Sunday, December 4, 2011

Rate of nonunion after First Metatarsal-Cuneiform Arthrodesis Using Joint Curettage and Two Crossed Compression Screw Fixation

Authors: Michael P. Donnenwerth, DPM; Sara L Borkosky, DPM; Bradley P. Abicht, DPM; Elizabeth J. Plovanich, DPM; Thomas S. Roukis, DPM, PhD, FACFAS.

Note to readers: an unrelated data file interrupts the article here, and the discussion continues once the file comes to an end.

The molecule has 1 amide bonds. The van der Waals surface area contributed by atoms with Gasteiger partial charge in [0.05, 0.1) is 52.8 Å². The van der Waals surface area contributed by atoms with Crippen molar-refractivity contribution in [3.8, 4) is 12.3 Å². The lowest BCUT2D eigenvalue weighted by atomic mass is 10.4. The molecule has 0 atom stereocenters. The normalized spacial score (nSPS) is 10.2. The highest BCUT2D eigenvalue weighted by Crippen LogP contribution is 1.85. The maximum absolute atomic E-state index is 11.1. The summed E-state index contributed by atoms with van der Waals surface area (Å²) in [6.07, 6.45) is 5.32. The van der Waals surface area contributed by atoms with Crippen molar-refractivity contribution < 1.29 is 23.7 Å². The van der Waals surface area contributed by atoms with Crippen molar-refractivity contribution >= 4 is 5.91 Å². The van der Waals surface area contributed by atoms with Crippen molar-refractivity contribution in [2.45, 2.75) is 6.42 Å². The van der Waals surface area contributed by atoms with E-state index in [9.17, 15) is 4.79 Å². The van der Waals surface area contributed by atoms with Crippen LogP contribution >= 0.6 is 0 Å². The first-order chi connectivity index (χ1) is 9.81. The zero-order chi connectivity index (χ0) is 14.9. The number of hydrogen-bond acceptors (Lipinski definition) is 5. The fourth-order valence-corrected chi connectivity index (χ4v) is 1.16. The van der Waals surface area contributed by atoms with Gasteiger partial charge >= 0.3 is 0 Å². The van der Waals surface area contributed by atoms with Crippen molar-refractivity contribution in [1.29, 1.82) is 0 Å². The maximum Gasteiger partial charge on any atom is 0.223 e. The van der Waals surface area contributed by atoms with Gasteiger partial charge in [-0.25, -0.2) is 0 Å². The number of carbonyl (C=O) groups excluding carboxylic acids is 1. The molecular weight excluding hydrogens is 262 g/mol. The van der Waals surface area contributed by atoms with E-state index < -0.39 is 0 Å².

Abstract:  First metatarsal-cuneiform joint arthrodesis is a commonly performed procedure to correct first ray pathology. The most widely accepted approach is curettage and 2 crossed compression screw fixation followed by a period of non–weight-bearing. Despite adequate joint preparation and stable internal fixation, nonunion has been cited as a known complication. This can lead to the need for revision surgery, which is undesirable and drives healthcare costs. To further investigate this topic, we conducted a systematic review to determine the rate of nonunion after the first metatarsal-cuneiform joint arthrodesis using curettage and 2 crossed compression screw fixation. Studies were eligible for inclusion only if they involved the following: arthrodesis of the first metatarsal-cuneiform joint with curettage and 2 crossed compression screw fixation, a minimum of 25 feet, with a mean follow-up of at least 6 months, and a period of postoperative non–weight-bearing. After considering all the potentially eligible references, 1 (1.8%) evidence-based medicine level I and 4 (7.3%) evidence-based medicine level IV studies met our inclusion criteria. A total of 537 patients (599 feet), 54 (10%) males and 483 (90%) females, with a weighted mean age of 49.4 years, were included. For those studies that specified the exact follow-up, the weighted mean was 30.9 months. A total of 30 nonunions (5%) were reported, with 17 (56.7%) symptomatic. The results of our systematic review revealed a relatively high rate of nonunion for first metatarsal-cuneiform joint arthrodesis with curettage and 2 crossed compression screw fixation, even when performed by experienced surgeons. Therefore, given the available data, additional prospective investigations are warranted, especially in the evaluation and comparison of fixation constructs and postoperative management.

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